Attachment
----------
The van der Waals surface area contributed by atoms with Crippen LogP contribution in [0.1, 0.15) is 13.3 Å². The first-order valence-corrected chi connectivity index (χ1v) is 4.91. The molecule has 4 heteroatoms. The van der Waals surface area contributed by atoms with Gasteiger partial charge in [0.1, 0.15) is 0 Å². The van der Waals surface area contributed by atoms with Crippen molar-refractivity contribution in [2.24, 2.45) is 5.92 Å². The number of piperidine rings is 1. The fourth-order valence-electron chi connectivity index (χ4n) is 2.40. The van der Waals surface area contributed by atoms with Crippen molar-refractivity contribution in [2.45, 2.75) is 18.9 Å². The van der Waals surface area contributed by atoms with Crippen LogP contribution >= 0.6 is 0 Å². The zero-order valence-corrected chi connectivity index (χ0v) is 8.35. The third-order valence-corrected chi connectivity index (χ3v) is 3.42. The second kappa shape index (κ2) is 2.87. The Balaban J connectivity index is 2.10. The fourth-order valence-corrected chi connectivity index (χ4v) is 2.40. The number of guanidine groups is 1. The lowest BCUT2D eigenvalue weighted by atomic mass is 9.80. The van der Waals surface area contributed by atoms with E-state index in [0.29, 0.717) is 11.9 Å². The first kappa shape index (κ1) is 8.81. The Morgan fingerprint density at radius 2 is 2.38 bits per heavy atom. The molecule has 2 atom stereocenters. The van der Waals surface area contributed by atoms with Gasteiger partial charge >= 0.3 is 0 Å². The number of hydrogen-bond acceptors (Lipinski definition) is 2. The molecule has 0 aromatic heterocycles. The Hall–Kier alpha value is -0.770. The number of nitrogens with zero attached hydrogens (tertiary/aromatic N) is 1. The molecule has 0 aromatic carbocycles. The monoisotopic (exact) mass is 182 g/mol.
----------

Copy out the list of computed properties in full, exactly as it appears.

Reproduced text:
The van der Waals surface area contributed by atoms with Crippen LogP contribution in [0.1, 0.15) is 13.3 Å². The first-order valence-corrected chi connectivity index (χ1v) is 4.91. The molecule has 4 heteroatoms. The van der Waals surface area contributed by atoms with Gasteiger partial charge in [0.1, 0.15) is 0 Å². The van der Waals surface area contributed by atoms with Crippen molar-refractivity contribution in [2.24, 2.45) is 5.92 Å². The number of piperidine rings is 1. The fourth-order valence-electron chi connectivity index (χ4n) is 2.40. The van der Waals surface area contributed by atoms with Crippen molar-refractivity contribution in [2.45, 2.75) is 18.9 Å². The van der Waals surface area contributed by atoms with Crippen LogP contribution >= 0.6 is 0 Å². The zero-order valence-corrected chi connectivity index (χ0v) is 8.35. The third-order valence-corrected chi connectivity index (χ3v) is 3.42. The second kappa shape index (κ2) is 2.87. The Balaban J connectivity index is 2.10. The fourth-order valence-corrected chi connectivity index (χ4v) is 2.40. The number of guanidine groups is 1. The lowest BCUT2D eigenvalue weighted by atomic mass is 9.80. The van der Waals surface area contributed by atoms with E-state index in [0.29, 0.717) is 11.9 Å². The first kappa shape index (κ1) is 8.81. The Morgan fingerprint density at radius 2 is 2.38 bits per heavy atom. The molecule has 2 atom stereocenters. The van der Waals surface area contributed by atoms with Gasteiger partial charge >= 0.3 is 0 Å². The number of hydrogen-bond acceptors (Lipinski definition) is 2. The molecule has 0 aromatic heterocycles. The Hall–Kier alpha value is -0.770. The number of nitrogens with zero attached hydrogens (tertiary/aromatic N) is 1. The molecule has 0 aromatic carbocycles. The monoisotopic (exact) mass is 182 g/mol.